I read this book after attending a reading by Anne Zimmerman at the S.F. Public Library. I was captivated by the passages that Anne read and immediately began reading the book. As I turned the pages, I experienced M.F.K Fisher come alive on the page. I loved the book for many reasons, not least of which is that it made me want to read more of her own writings and appreciate her contribution to the culinary world. I think Anne did an amazing job of integrating M.F.K's words (through her letters and journals), with her own writing. It was seamless.
I highly recommend this book to anyone who loves to eat and appreciates great writing.
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on January 3, 2012
I met Ms Fisher a number of times, I drew her for an article in the SFChronicle, she charmed my then 10 year-old son with her re-telling of Sister Age, and I had a pretty good idea that I'd been the happy victim of a woman who knew how to do anything with a guy's affections. So reading this book spoke to me: it's no I-love-everything-about-MFK fan accounting. I liked finding out what I'd suspected, that MFK was no saint, not such a lovely lady, a bit of a phony, all that. Glad I read it.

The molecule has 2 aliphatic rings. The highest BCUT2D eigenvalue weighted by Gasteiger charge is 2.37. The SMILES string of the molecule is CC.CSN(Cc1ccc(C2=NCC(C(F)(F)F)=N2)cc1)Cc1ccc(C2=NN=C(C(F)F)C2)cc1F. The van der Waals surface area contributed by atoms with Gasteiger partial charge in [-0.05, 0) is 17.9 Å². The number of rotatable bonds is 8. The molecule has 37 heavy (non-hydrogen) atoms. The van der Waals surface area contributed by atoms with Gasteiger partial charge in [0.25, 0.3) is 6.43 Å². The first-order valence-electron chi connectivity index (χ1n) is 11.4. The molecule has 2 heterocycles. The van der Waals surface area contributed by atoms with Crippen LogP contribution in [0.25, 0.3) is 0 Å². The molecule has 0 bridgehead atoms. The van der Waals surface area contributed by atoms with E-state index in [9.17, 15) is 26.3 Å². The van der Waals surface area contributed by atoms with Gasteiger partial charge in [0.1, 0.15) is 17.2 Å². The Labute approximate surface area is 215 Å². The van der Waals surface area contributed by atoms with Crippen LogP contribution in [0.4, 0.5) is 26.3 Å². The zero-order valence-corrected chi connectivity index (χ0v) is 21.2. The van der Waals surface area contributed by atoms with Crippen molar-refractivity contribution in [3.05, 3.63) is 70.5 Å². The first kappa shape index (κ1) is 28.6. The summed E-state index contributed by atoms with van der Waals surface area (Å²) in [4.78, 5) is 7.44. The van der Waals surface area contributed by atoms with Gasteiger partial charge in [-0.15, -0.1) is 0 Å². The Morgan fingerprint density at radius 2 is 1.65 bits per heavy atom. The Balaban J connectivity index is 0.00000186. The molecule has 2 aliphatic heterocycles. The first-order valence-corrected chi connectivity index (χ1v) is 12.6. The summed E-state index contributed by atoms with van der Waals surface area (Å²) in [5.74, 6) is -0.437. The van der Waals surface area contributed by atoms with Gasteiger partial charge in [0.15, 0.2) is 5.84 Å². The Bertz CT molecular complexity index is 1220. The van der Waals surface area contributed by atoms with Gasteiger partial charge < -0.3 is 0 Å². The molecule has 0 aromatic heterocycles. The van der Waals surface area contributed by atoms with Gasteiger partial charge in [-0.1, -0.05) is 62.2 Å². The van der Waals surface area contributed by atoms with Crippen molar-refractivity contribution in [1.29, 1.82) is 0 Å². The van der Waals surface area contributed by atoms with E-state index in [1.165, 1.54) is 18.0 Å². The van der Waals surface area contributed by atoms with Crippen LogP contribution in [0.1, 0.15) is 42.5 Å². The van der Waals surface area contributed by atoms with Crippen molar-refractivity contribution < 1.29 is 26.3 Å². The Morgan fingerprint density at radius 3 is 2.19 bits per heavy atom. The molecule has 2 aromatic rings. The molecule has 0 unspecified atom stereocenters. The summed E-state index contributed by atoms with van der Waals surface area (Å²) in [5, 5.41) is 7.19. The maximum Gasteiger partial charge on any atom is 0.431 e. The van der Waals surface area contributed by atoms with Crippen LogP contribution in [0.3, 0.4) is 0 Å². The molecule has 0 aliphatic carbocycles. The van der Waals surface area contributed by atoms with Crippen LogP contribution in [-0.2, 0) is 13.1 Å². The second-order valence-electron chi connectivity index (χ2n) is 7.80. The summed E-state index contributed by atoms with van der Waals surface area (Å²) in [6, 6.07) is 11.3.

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on January 5, 2012
What a beautiful book! Not only has Anne Zimmerman created a fascinating biographical account of M.F.K. Fisher, she has written a book that breathes new life into the life and work of a woman who shaped the future of food writing. This book will drive you to curl up on the couch and turn every page until your reach the end. Just make sure that you have snacks at the ready, for (like M.F.K. Fisher herself) Anne Zimmerman's writing will make you hungry.
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on June 13, 2012
As someone who had only a passing familiarity with MFK Fisher, I was assigned this book as part of a writing class. The book quickly turned from assignment to joy as Zimmerman's prose brought Fisher to life. A remarkable story with extraordinary writing, foodies, mid-century fans, lovers of biographies and anyone who cooks will love this book. It is also a terrific gift for the cook in your life.
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Customers who viewed this also viewed
Poet of the Appetites: The Lives and Loves of M.F.K. Fisher
Poet of the Appetites: The Lives and Loves of M.F.K. Fisher by Joan Reardon (Paperback - October 12, 2005)

The Art of Eating: 50th Anniversary Edition
The Art of Eating: 50th Anniversary Edition by M. F. K. Fisher (Paperback - February 20, 2004)